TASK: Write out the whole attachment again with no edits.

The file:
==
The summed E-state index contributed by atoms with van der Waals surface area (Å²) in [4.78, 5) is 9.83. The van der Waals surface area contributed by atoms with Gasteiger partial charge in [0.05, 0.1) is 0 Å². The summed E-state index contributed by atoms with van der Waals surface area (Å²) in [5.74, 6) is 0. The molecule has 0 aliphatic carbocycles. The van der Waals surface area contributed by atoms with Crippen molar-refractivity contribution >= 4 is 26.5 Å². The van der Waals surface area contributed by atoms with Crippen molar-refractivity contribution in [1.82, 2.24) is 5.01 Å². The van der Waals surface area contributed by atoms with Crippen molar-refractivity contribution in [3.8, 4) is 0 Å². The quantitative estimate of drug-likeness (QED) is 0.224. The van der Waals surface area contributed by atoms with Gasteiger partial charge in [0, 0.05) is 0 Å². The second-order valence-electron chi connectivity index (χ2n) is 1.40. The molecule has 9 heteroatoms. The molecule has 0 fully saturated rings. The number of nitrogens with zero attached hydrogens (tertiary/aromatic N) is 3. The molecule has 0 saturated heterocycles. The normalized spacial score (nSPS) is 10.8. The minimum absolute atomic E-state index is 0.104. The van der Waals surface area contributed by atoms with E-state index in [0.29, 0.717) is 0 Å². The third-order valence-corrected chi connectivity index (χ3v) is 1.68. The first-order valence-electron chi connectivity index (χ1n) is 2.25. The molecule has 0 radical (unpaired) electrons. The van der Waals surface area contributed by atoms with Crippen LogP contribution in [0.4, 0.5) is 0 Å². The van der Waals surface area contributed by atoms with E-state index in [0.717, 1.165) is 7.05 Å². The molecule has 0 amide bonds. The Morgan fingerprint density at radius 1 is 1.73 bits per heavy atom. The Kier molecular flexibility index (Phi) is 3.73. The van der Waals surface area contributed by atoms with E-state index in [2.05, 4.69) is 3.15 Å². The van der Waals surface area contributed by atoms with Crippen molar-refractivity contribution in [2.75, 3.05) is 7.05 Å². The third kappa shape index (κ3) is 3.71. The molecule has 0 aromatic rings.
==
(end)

The summed E-state index contributed by atoms with van der Waals surface area (Å²) in [4.78, 5) is 9.83. The van der Waals surface area contributed by atoms with Gasteiger partial charge in [0.05, 0.1) is 0 Å². The summed E-state index contributed by atoms with van der Waals surface area (Å²) in [5.74, 6) is 0. The molecule has 0 aliphatic carbocycles. The van der Waals surface area contributed by atoms with Crippen molar-refractivity contribution >= 4 is 26.5 Å². The van der Waals surface area contributed by atoms with Crippen molar-refractivity contribution in [1.82, 2.24) is 5.01 Å². The van der Waals surface area contributed by atoms with Crippen molar-refractivity contribution in [3.8, 4) is 0 Å². The quantitative estimate of drug-likeness (QED) is 0.224. The van der Waals surface area contributed by atoms with Gasteiger partial charge in [0, 0.05) is 0 Å². The second-order valence-electron chi connectivity index (χ2n) is 1.40. The molecule has 9 heteroatoms. The molecule has 0 fully saturated rings. The number of nitrogens with zero attached hydrogens (tertiary/aromatic N) is 3. The molecule has 0 saturated heterocycles. The normalized spacial score (nSPS) is 10.8. The minimum absolute atomic E-state index is 0.104. The van der Waals surface area contributed by atoms with E-state index in [0.29, 0.717) is 0 Å². The third-order valence-corrected chi connectivity index (χ3v) is 1.68. The first-order valence-electron chi connectivity index (χ1n) is 2.25. The molecule has 0 radical (unpaired) electrons. The van der Waals surface area contributed by atoms with Crippen LogP contribution in [0.4, 0.5) is 0 Å². The van der Waals surface area contributed by atoms with E-state index in [0.717, 1.165) is 7.05 Å². The molecule has 0 amide bonds. The Morgan fingerprint density at radius 1 is 1.73 bits per heavy atom. The Kier molecular flexibility index (Phi) is 3.73. The van der Waals surface area contributed by atoms with E-state index in [2.05, 4.69) is 3.15 Å². The van der Waals surface area contributed by atoms with Crippen molar-refractivity contribution in [2.75, 3.05) is 7.05 Å². The third kappa shape index (κ3) is 3.71. The molecule has 0 aromatic rings.